The One and Only Way
Religions — or the lack of belief — are also filters that color our biases and perceptions. The media has often portrayed Christians as nerds and bigots, yet I’ve found the opposite to be true. In America some have portrayed Muslims as different or maybe dangerous, yet through my daily broadcasts with international artists, I’ve made friends in Egypt and other countries only to find them to be sweet people. We are brought together by our commonalities, and though we might not see eye-to-eye on who our God is, or what happens to us when we die, sometimes our filters prevent us from being willing to listen to one another and see others’ point of view.
Blue Vs. White
Filters run deep because of our upbringing. Think of the differences in the ways you might perceive the world if you grew up as a blue collar worker in a union town, versus growing up middle class with parents who worked as executives. I’ve had people tell me that all corporations are evil, and that “the man” is out to get them, to squash them down. I’ve also had people tell me blue collar workers are lazy and deserve their low income because they are not willing to step up and do anything extra to get ahead, they just want to put in their eight hours and go to the bar. Neither is accurate, but our filters influence our thinking.
Our world is polarized because of our political filters, and the media we follow tends to distort things, finding and highlighting the worst examples. Too often we look at the other side with pity, or we mock them for their stupidity in believing what they believe. But what if we gathered information on our own, did not believe everything we’re told, and were willing to listen to our friends on the other side? We’re all too quick to judge. Families are divided because one cannot tolerate anyone with a different opinion. How sad is that?
I’m not suggesting you change all your filters. Our filters make up who we are.
But what if a filter is preventing you from doing something that will make life better?
What if it’s preventing you from seeing something that would strengthen your business, your job, or your artwork or hobby?
Awareness is the first step to not allowing our filters to control us.
Finish this sentence:
I see myself as…
What is the first thing that comes to mind? What comes next? What’s after that?
Now ask yourself: How is this helping me? And how is it hurting me or my relationships with others?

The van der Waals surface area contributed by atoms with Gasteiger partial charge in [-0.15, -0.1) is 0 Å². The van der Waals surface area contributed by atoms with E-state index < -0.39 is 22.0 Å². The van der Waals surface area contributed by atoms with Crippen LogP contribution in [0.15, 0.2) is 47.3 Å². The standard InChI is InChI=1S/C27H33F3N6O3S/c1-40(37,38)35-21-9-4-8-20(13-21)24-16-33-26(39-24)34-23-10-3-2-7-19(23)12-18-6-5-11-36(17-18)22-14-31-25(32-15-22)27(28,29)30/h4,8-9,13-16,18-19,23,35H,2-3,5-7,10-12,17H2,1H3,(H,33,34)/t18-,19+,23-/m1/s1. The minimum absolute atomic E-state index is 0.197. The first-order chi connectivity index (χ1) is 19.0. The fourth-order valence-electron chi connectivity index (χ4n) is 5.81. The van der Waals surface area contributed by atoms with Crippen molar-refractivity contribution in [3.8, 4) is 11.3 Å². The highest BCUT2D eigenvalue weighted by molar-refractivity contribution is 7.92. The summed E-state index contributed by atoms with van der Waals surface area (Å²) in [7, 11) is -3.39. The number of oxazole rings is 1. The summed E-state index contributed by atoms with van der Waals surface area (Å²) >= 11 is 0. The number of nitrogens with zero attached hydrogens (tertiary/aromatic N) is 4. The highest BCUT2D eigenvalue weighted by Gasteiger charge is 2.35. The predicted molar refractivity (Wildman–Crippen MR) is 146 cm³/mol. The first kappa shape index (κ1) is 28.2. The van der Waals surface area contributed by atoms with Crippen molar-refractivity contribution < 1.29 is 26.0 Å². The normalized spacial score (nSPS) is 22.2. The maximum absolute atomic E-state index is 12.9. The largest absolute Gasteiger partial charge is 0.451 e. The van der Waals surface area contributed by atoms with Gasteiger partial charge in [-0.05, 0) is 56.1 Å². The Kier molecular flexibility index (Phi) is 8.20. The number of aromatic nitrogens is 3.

Since I started painting years ago, I see myself as an artist, a painter, an oil painter. I was reluctant to try other things because I still have not mastered oil painting. Yet when I created my virtual art conferences and they were teaching watercolor in one and pastel in another, it opened my eyes, taught me new things that helped me take up these other mediums. Though I was uncomfortable at first, I now happily embrace these mediums and techniques, and they have given me new freedom, new ideas, and made me feel more balanced.
You can tell from the paragraph above that my lens is that of an artist, yet tens of thousands of people reading this have never picked up a paintbrush, and their filters may be telling them they have no ability or talent (something I can prove wrong), or just that they have no interest.
If I were into antique cars, my filter would lead me to sharing different examples.
How are your filters serving you?
How are they hurting you?
Where are they getting in your way?
Where are they hurting relationships?
Where are they preventing you from seeing opportunity or disruption?
How do others perceive you, and are they right?
Filters prevent us from being situational. If my filter is anger or negativity, I’m always looking for problems, or always wondering why everyone does not see my viewpoint. And that could be hampering my relationships and opportunities.
The Wedding I Screwed Up
I once shot a wedding where my film was bad in many of the shots, and the only things left that came out nice were the filtered shots, which the client hated. I was not paid, and endured (rightly so) an angry lecture. Not everyone likes the filters you like.
Over the years, some filters remain while new filters are added. My interests in photography, technology, marketing, radio and TV broadcasting, podcasting, etc., have made me more well rounded, yet during those periods in my life, I saw everything through that lens, and it discolored opportunity.
Your filters are who you are, but they don’t have to be.
PS: Last week I mentioned the need for spontaneity, so Laurie and I got on a plane (the first in a long, long time) and headed to San Miguel de Allende in Mexico. It made me realize how much I’ve missed travel and exposure to new things. Today, we return home, with our brains having been exposed to new things, new perspectives, and added filters.
My next big adventure will be our annual Plein Air Convention in Santa Fe. We get beginners, people who’ve never painted, as well as experienced pros. We learn from top people on four stages teaching oil painting, watercolor, pastel, acrylic, and other things. We go paint together (which is loads of fun). If you’ve never done anything like that, and if you are in a high-stress job, or you are just looking for more in your life to add filters to your bag, take the risk and join us. You’ll easily meet others, make friends, and gain a new perspective on life. Don’t tell yourself you can’t do it (a filter getting in the way) but that you should try it and find out.
Here’s what’s happening at my company Streamline at the moment…
Our next virtual event, Pastel Live, is happening in August. About 40% of the people who attended PleinAir Live have already signed up. It’s going to be fun, fun, fun!